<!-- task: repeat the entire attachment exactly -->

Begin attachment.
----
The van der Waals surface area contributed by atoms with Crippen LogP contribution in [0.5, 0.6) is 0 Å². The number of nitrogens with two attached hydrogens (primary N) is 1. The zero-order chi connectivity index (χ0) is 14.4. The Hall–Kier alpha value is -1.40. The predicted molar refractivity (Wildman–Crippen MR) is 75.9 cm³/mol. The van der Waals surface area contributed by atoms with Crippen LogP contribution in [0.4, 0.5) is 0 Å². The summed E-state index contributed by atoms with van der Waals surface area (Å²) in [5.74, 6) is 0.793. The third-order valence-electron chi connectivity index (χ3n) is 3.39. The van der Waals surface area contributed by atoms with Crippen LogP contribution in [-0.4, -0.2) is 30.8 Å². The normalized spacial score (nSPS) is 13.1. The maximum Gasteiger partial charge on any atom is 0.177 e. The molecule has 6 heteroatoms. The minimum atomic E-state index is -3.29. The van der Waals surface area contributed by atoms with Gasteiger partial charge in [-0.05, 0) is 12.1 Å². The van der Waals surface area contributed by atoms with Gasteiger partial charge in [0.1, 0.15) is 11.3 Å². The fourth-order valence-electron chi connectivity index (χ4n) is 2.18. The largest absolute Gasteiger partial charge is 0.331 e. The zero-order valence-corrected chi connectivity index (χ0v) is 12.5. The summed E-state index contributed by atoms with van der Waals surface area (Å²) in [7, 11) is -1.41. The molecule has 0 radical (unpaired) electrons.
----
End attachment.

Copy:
The van der Waals surface area contributed by atoms with Crippen LogP contribution in [0.5, 0.6) is 0 Å². The number of nitrogens with two attached hydrogens (primary N) is 1. The zero-order chi connectivity index (χ0) is 14.4. The Hall–Kier alpha value is -1.40. The predicted molar refractivity (Wildman–Crippen MR) is 75.9 cm³/mol. The van der Waals surface area contributed by atoms with Crippen LogP contribution in [0.4, 0.5) is 0 Å². The summed E-state index contributed by atoms with van der Waals surface area (Å²) in [5.74, 6) is 0.793. The third-order valence-electron chi connectivity index (χ3n) is 3.39. The van der Waals surface area contributed by atoms with Crippen LogP contribution in [-0.4, -0.2) is 30.8 Å². The normalized spacial score (nSPS) is 13.1. The maximum Gasteiger partial charge on any atom is 0.177 e. The molecule has 6 heteroatoms. The minimum atomic E-state index is -3.29. The van der Waals surface area contributed by atoms with Gasteiger partial charge in [-0.05, 0) is 12.1 Å². The van der Waals surface area contributed by atoms with Gasteiger partial charge in [0.1, 0.15) is 11.3 Å². The fourth-order valence-electron chi connectivity index (χ4n) is 2.18. The largest absolute Gasteiger partial charge is 0.331 e. The zero-order valence-corrected chi connectivity index (χ0v) is 12.5. The summed E-state index contributed by atoms with van der Waals surface area (Å²) in [7, 11) is -1.41. The molecule has 0 radical (unpaired) electrons.